Sizing Down Food Waste: What’s The Worst Thing To Toss?
Sometimes I feel like a broken record at home: “Let’s eat the leftovers for dinner, so they don’t go to waste,”
But inevitably, Sunday night’s pasta and meatballs get tossed out of the refrigerator to make way for Friday night’s pizza.
Now scientists at the University of Minnesota offer up another reason to put those leftover meatballs in the tummy instead of the garbage: There are hidden calories in the beef that go to waste when you toss it.
These invisible calories could help out the 1 in 6 Americans who don’t get enough to eat each day, just as easily as the meatballs themselves. And when you add them all up, these hidden calories are enough to help the world feed a rapidly rising population, ecologists report Thursday in the journal Science.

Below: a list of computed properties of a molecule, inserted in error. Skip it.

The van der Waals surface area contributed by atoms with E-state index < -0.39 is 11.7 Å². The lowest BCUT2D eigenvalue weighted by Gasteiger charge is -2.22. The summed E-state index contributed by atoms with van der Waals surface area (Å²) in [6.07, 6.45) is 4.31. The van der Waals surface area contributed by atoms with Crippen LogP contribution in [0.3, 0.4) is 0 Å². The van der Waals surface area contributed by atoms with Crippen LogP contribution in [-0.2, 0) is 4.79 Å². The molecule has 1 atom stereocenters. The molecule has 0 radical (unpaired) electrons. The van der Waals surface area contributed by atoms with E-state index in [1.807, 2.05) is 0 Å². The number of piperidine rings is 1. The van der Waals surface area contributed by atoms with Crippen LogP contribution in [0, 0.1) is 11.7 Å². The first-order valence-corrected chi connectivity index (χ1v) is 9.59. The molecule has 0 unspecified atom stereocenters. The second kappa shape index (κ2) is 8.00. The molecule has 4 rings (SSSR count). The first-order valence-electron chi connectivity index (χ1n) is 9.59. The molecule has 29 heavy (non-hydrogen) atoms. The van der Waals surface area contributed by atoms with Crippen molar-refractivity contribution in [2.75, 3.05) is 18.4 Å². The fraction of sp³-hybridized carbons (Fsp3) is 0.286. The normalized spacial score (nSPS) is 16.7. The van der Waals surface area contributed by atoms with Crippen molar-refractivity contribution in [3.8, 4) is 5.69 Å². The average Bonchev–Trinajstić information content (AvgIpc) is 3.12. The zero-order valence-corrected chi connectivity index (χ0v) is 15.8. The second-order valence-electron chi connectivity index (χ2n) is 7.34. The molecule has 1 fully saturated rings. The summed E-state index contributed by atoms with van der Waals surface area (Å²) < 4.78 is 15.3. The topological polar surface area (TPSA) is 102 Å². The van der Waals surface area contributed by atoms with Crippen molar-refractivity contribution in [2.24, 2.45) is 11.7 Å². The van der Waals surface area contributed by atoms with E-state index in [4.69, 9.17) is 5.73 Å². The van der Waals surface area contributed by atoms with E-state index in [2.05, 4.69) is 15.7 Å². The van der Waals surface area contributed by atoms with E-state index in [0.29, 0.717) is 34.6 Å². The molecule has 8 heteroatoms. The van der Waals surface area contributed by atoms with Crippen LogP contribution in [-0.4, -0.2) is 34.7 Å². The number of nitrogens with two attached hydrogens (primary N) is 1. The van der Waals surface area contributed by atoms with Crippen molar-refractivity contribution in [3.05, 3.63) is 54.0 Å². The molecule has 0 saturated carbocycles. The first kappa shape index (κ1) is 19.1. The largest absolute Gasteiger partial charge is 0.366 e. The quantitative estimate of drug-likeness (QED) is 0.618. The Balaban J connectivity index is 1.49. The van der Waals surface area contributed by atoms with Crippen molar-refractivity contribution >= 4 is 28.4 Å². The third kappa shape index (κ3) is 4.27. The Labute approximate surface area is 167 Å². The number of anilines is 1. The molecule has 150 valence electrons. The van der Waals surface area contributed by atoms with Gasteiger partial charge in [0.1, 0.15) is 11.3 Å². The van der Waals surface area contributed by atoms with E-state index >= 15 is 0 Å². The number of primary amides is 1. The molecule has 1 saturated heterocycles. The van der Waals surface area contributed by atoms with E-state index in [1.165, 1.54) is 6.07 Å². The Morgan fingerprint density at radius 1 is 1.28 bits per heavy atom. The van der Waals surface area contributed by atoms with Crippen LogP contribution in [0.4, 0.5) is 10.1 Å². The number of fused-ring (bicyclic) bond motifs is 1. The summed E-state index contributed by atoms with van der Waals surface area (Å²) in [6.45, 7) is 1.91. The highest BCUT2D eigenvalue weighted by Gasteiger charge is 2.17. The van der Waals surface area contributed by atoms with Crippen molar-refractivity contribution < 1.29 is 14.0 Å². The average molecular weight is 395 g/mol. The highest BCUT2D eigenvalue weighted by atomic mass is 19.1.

About a third of all food grown around the world never gets eaten. Americans alone waste up to about 1,200 calories per person each day.
But not all these calories are equal, when you look at how they hurt the global food supply, says ecologist Paul West, who led the study.
Discarding a pound of boneless beef effectively wastes 24 times more calories than discarding a pound of wheat, West and his team report. Why? Because the beef also contains all the calories in the corn that fed the cow.
"If you throw out some arugula at a fancy restaurant in upstate New York, it doesn’t have much impact on the world’s food system," West says. "But throwing out a small steak has a huge impact — maybe more than all the arugula in the restaurant put together."
Photo by Morgan Walker/NPR